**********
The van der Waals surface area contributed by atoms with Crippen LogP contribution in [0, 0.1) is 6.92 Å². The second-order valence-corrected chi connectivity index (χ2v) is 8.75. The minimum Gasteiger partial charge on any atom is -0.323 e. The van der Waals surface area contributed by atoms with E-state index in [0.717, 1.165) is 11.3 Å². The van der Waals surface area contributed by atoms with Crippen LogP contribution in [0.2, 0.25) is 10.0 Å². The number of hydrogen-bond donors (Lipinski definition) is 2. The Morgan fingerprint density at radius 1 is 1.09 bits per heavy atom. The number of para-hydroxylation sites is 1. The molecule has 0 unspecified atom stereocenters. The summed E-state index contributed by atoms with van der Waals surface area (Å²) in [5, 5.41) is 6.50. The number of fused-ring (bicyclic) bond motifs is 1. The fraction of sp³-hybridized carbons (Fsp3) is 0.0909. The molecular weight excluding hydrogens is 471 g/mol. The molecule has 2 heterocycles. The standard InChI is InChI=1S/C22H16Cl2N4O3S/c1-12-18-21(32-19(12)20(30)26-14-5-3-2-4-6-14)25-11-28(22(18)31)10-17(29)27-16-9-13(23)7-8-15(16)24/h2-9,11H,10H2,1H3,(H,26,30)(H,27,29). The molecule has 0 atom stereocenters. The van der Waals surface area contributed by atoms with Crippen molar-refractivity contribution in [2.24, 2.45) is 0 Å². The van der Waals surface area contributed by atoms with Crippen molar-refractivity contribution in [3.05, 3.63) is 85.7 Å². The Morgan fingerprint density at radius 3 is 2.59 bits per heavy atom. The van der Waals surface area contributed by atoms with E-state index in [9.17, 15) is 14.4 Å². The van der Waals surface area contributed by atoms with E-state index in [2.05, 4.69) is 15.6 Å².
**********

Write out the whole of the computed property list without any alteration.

The van der Waals surface area contributed by atoms with Crippen LogP contribution in [0, 0.1) is 6.92 Å². The second-order valence-corrected chi connectivity index (χ2v) is 8.75. The minimum Gasteiger partial charge on any atom is -0.323 e. The van der Waals surface area contributed by atoms with E-state index in [0.717, 1.165) is 11.3 Å². The van der Waals surface area contributed by atoms with Crippen LogP contribution in [0.2, 0.25) is 10.0 Å². The number of hydrogen-bond donors (Lipinski definition) is 2. The Morgan fingerprint density at radius 1 is 1.09 bits per heavy atom. The number of para-hydroxylation sites is 1. The molecule has 0 unspecified atom stereocenters. The summed E-state index contributed by atoms with van der Waals surface area (Å²) in [5, 5.41) is 6.50. The number of fused-ring (bicyclic) bond motifs is 1. The fraction of sp³-hybridized carbons (Fsp3) is 0.0909. The molecular weight excluding hydrogens is 471 g/mol. The molecule has 2 heterocycles. The standard InChI is InChI=1S/C22H16Cl2N4O3S/c1-12-18-21(32-19(12)20(30)26-14-5-3-2-4-6-14)25-11-28(22(18)31)10-17(29)27-16-9-13(23)7-8-15(16)24/h2-9,11H,10H2,1H3,(H,26,30)(H,27,29). The molecule has 0 atom stereocenters. The van der Waals surface area contributed by atoms with Crippen molar-refractivity contribution in [2.24, 2.45) is 0 Å². The van der Waals surface area contributed by atoms with Crippen molar-refractivity contribution in [3.05, 3.63) is 85.7 Å². The Morgan fingerprint density at radius 3 is 2.59 bits per heavy atom. The van der Waals surface area contributed by atoms with E-state index in [9.17, 15) is 14.4 Å². The van der Waals surface area contributed by atoms with E-state index in [2.05, 4.69) is 15.6 Å².